Reverse mortgages are potent financial tools that should be used by the right people for the right reasons. They can offer wonderful advantages as well as difficult trade-offs. Weigh these realities when considering a reverse loan.
Advantages of Reverse Mortgages
Qualifying is easy: Because you don’t have to make monthly payments to a lender, your credit rating is much less important. Reverse mortgages are the only home loan products that don’t include higher interest rates and fees for people with bad credit, and because you don’t make monthly payments, income is not as crucial either. However, the lender is required to complete a financial assessment for government-backed reverse mortgages (HECMs). Its purpose is to make sure that you’ll be able to pay your property taxes and homeowners insurance premiums, and stay out of foreclosure. If the lender believes you might have difficulty with this, it may choose to withhold some of your loan proceeds and pay these things for you.
Proceeds are not taxed as Income: You can increase your cash flow without incurring income taxes. If, for example, you take on a part-time job for extra money, and your tax bracket is 25 percent, you have to earn more than $2,600 to increase your spending money by $2,000. A $2,000 monthly payment from your reverse mortgage actually puts $2,000 in your pocket.
Your equity remains yours: Some people think that taking out a reverse mortgage means you no longer own your home. That’s not true. In fact, if you sell your home, any extra equity once your loan is repaid comes right back to you. If you remain in your house for the rest of your life, the extra equity is returned to your estate. Your heirs can also choose to pay the loan off instead of selling the property.
You can use a reverse mortgage to avoid foreclosure: Those with home equity but not enough income to pay a mortgage can retire their home loans with reverse mortgages—getting rid of their mortgage payments.
You can’t outlive your loan: If you choose monthly payments for life (tenure), you can’t outlive your loan. You’ll continue to receive monthly payments as long as you reside on the property. If your balance exceeds your property value when you move or die, you aren’t responsible for repaying the difference.
You can use your reverse mortgage for any purpose: Whether you want monthly income to stretch your retirement benefits, a lump sum to get rid of debt or a smaller amount for a world cruise, it’s your business. You can even use a reverse mortgage to buy a new home without mortgage payments.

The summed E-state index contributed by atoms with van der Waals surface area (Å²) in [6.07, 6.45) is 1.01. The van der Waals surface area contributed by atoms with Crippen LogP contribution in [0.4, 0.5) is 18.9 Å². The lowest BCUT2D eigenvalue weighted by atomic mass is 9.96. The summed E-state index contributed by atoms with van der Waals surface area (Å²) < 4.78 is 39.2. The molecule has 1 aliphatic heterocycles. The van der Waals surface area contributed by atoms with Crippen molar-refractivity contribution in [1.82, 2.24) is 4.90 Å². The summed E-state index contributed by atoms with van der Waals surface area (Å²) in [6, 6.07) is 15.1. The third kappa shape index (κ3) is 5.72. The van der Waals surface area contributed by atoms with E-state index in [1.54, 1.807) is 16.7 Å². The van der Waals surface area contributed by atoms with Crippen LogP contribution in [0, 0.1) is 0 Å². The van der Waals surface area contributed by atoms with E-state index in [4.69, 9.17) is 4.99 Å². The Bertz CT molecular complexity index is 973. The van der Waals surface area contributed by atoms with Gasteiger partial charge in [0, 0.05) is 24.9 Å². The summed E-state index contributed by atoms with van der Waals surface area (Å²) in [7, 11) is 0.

Tradeoffs of Reverse Mortgages
There are occupancy requirements: You must live in the home. Seniors emerging from stints in hospitals or nursing homes (generally longer than 12 months) have found themselves in foreclosure. Also, don’t take out a reverse mortgage if your plans include a two-year round-the-world excursion – if you’re away for more than a few months, you could lose your home. Lenders are required to verify your occupancy every year.
Maintenance and taxes are still required: If your home’s value is compromised by poor maintenance, the lender could foreclose. If you fail to pay your property taxes or insurance, you could lose your home to foreclosure.
Reverse mortgages can be an expensive way to borrow: Many reverse mortgage fees are calculated as percentages of the home’s value, not the amount borrowed. For this reason, they can be more expensive than home equity loans if you only want to borrow a small amount. If you can qualify to borrow with a home equity loan (which requires monthly payments), it’s probably a better way to go.
You can lose eligibility for Medicaid or Supplemental Security: If you take your reverse mortgage proceeds as a lump sum, and don’t spend it immediately, you could lose eligibility for needs-based programs. In most cases, a single person is only allowed to have $2,000 in cash to be eligible for Medicaid.
You can see that some of these pros and cons can be difficult to navigate. For this reason, advocates like Consumers Union recommend that you get reverse mortgage counseling, shop carefully for the best reverse mortgage deal, and avoid signing anything that you don’t understand. For more information, check out the article Understanding Reverse Mortgage Disclosures on these pages.